4. Muscle Head - Napalm Death

Fucking ludicrous grind back when Napalm were playing grind. The song went by so fast that I didn't have time to write about it while hearing it! Indeed, Napalm's songs often sound like a premature ejaculation... Grindcore takes death metal and injects it with the speed of punk, which ultimately results in a flux of exhilaration and energy. Additionally, there are pseudo-political, indecipherable rants.

5. Moon Dreams - Miles Davis

After leaving Charlie Parker, Davis formed his own band and began pioneering what is called 'Cool Jazz', later to be collected in The Birth of the Cool along with pianist/arranger Gil Evans. All the performers seem to have their own role in this track; they each solo with one another, often playing the title theme along the improvisations, blurring the distinction between predetermined notation and improvisation. The track is also very laidback, as its title 'Cool' may suggest.

Friday, 13 August 2010

The comics of my youth #2

Here I devoted a whole post to Martín Conejín, explaining that, because I didn't have a scanner, I couldn't upload any of the comic strips onto the internet. Now that I do have a scanner, that is possible.

Though that's not the only reason why I uploaded them. One of my cousins in Chile has a little toddler called Martín, so my dad has taken a powerpoint presentation for Martín to see them.

I didn't read these as a toddler, I mainly read them as a nine-year-old. The reason why I liked them so much is the same reason why I like them now: they make me giggle for some unfathomable reason. Like the last 'comics of my youth post', these strips are all drawn by Themo Lobos.

Click on them to make them bigger.













Monday, 9 August 2010

Review #14

Stalker - Written by Arkady Strutgatsky and Boris Strutgasky; Directed by Andrei Tarkovsky

I suspect that if I hadn't seen a Tarkovsky film before, I wouldn't have been all that impressed by Stalker. When I saw his other science fiction film, Solaris, I had mixed feeling; the film came across as too ponderous and slow. Yet, months later the film reappeared in my dreams and I couldn't stop thinking about it. The film haunted my mind, there is something in Tarkovsky that clings to the subconscious mind. Seeing Stalker, I actually found myself engaged and riveted (despite accounts I've since read on the internet that describe the opposite). Tarkovsky's films take time to reveal their secrets.

A writer and scientist are led into 'The Zone' by a figure called 'The Stalker'. The Zone is sealed off by the authorities, and allegedly has a room that grants one's deepest wishes to come true. The Zone is highly hazardous place that affects anyone who enters it both physically and mentally. This place is a metaphor for the character's psychological torments, as well as an allegorical representation of the intellectuals trek into the unknown. In this context, 'Stalker' doesn't mean that of harassing someone else but of approaching an unknown location.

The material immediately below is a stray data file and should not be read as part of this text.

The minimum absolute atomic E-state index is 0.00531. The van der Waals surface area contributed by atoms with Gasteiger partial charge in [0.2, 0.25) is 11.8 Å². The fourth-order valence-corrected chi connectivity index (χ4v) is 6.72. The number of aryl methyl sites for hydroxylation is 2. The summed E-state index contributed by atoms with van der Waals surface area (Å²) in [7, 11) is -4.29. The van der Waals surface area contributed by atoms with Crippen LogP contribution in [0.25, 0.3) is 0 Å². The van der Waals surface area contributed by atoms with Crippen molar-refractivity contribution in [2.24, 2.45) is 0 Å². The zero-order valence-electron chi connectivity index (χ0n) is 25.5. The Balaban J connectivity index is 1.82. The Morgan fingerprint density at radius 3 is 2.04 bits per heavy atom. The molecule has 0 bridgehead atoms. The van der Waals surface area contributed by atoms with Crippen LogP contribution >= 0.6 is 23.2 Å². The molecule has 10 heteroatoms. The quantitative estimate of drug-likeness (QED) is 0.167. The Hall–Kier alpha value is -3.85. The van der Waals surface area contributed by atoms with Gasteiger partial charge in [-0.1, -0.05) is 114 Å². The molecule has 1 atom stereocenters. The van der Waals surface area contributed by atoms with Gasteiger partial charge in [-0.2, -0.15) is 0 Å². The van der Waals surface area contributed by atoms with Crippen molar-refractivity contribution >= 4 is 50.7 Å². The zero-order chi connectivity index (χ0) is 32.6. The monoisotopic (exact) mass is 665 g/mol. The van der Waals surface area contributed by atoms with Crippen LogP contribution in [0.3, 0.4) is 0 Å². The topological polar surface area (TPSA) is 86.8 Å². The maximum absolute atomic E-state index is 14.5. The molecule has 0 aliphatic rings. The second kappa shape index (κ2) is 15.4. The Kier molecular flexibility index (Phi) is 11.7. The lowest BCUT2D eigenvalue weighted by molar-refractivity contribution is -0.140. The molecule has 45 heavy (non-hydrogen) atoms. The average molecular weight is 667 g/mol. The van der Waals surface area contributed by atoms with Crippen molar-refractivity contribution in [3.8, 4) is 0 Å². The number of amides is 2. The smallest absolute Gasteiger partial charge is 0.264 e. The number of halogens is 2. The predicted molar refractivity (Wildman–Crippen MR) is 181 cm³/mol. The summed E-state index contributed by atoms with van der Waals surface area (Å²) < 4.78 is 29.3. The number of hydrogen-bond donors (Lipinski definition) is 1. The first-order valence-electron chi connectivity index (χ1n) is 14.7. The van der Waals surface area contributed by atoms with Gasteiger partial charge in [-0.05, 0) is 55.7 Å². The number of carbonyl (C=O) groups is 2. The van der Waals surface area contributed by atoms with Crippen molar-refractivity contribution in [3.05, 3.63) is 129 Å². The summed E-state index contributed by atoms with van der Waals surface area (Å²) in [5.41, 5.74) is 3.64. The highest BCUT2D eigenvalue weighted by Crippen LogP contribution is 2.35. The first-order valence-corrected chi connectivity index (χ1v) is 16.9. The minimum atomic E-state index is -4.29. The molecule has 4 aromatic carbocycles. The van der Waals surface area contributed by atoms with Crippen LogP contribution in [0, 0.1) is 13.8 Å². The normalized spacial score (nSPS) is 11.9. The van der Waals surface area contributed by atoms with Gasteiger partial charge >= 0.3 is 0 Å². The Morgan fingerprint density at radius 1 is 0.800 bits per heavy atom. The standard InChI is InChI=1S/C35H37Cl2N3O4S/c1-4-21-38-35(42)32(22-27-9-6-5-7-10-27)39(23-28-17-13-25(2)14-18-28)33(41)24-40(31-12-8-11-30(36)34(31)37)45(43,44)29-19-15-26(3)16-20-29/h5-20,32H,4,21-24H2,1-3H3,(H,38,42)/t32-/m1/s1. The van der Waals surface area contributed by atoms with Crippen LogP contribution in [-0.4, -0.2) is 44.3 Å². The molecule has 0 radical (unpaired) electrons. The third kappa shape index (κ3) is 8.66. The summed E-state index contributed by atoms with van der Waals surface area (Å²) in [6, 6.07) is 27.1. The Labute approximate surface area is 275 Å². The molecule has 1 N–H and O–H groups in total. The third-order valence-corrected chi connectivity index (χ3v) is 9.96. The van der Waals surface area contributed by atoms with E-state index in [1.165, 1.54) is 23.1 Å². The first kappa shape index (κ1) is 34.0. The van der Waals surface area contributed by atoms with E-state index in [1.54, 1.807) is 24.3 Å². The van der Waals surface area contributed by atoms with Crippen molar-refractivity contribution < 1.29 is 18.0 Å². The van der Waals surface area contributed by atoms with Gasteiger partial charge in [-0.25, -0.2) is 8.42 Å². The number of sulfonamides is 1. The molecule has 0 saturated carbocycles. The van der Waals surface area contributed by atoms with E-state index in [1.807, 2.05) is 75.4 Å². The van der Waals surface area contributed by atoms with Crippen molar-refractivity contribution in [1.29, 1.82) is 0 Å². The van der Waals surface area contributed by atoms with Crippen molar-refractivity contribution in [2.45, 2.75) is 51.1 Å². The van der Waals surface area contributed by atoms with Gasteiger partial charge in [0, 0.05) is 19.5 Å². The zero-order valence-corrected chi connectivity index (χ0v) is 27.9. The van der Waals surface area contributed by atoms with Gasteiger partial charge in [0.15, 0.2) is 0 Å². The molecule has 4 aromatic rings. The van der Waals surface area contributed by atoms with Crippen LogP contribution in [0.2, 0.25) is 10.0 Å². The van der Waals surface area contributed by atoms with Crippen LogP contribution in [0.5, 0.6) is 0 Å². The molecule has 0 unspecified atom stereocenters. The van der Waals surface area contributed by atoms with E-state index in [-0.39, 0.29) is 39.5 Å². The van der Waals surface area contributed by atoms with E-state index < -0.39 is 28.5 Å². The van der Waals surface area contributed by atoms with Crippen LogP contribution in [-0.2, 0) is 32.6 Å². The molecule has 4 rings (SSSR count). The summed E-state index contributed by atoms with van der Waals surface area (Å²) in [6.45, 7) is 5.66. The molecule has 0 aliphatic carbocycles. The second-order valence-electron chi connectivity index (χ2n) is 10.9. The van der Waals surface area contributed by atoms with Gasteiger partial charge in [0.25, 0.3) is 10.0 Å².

The film is unsettling in its oneiric aura. The characters roam across dilapidated industrial wastelands and waterways that are part of the aftermath of the meteorite that fell. These landscapes affect the characters in much the same way as Solaris affected me; they are even shown lying asleep for a very long time, part of the landscapes' influence on their subconscious.

This is a very slow film. Long, long shots and many ponderous conversations. It also lasts for three hours... Yet it all lead to a fascinating finale when the three characters enter a sand dune room, yet they never enter the room. Tarkovsky has been compared to Dostoyevsky in his philosophical approach, and watching his work in a certain way can be like reading Dostoyevsky at his densest; there are many inconclusive moments and many moments of frustration.

But, ultimately, I don't think it's Tarkovsky's philosophical arguments that overwhelm me, it's the cinematography. The monochrome colour and long, long takes create this impact that stays with you and lingers at the back of your mind.

Friday, 6 August 2010

Monday, 2 August 2010

'Juvenilia: An Unacknowledged Literary Prodigy'/My State of Mind #15

Juvenilia: An Unacknowledged Literary Prodigy

16 short stories by a master of the form. Some of these stories have flashes of inspiration, others are excruciatingly painful to read, others are simply embarrassing. This book has undergone a gestation of more than three or four years; I wrote the first one at the age of sixteen. Since I am now twenty, I am no longer a prodigy and any more of my literary efforts have no place in this compendium. This collection comprises my 'best' (but still quite wretched) stories written between the ages of sixteen and nineteen.